The cellist and founder of Mount Vernon Virtuosi hopes the new establishment will bring music to those in the community who need it most


Photo courtesy of Mount Vernon Virtuosi

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Cellist Amit Peled is embarking on an ambitious project in a bid to bring more classical music to the people of east Baltimore.  

Mount Vernon Virtuosi (MVV), of which Peled is the founder and artistic director, has unveiled its plan to refurbish an old warehouse in east Baltimore and turn it into a community music house. The music house will serve as a hub where families and young people in the local community will have the opportunity to experience classical music, many for the first time.  

‘I decided that living in a community with classical music being all around and available will make the difference, instead of just going there, playing a concert and leaving again back to our ”comfortable” lives in the suburbs,’ Peled told The Strad. ’The location of the music house in East Baltimore is where most of the problems in our city are. The kids there never really get a chance to be educated and to receive an equal opportunity. We believe that simply being there on the ground and becoming part of the community will make a change for them and also for us as humans and as musicians.’

When Peled began the MVV in 2018 it had two aims: firstly, to share music free of charge with the community in Baltimore and with the wider area of Maryland; secondly, to try and give the young musicians in MVV, currently at school in Maryland, the opportunity to be paid for their music and work through the organisation.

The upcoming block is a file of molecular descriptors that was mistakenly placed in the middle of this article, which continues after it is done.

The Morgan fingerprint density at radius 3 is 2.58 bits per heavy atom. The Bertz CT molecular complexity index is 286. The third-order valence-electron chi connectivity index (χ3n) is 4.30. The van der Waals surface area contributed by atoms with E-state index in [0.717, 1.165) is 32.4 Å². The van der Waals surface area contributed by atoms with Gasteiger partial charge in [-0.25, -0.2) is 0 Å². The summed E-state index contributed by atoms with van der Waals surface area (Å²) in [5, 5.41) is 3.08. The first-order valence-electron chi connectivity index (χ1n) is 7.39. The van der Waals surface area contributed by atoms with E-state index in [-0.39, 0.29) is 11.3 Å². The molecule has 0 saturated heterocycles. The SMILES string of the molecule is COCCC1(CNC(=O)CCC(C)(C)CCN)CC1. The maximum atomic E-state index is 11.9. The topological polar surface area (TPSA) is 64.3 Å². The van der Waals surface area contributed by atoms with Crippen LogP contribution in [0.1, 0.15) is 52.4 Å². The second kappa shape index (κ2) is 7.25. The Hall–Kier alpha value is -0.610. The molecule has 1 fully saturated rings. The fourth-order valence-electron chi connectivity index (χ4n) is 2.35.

Once the music house has been created, the musicians will commit to a two-year residency in which they will live and work within the community collaborating with schools and organisations to ‘bring music into the lives of community members from all walks of life’.

’I strongly believe that by creating those opportunities for young musicians and offering these “musical settlements” in underprivileged areas around the US,’ Peled said, ’it will generate a win-win situation and might use the power of music to not only please the rich and wealthy going to Carnegie Hall, but will install the benefits of music to people that have never had the opportunity to explore it, and will create meaningful jobs for many young extraordinaire musicians hungry for something to do!’

The MVV is hoping to raise six million dollars by 2028. This includes three million for construction with the remaining money spent on investing in the operation of the facility, ensuring its legacy.  

Since its inception, the MVV has expanded its free-of-charge concerts to the neighbouring towns of Silver Spring and Rockville, performing in libraries, prisons and schools. Its most recent partnership with KIPP Harmony Academy, ’Every Child Deserves a Voice’, provides free group lessons and instruments to children learning the violin, cello and viola.  

You can find out more about the music house plans and the MVV here.

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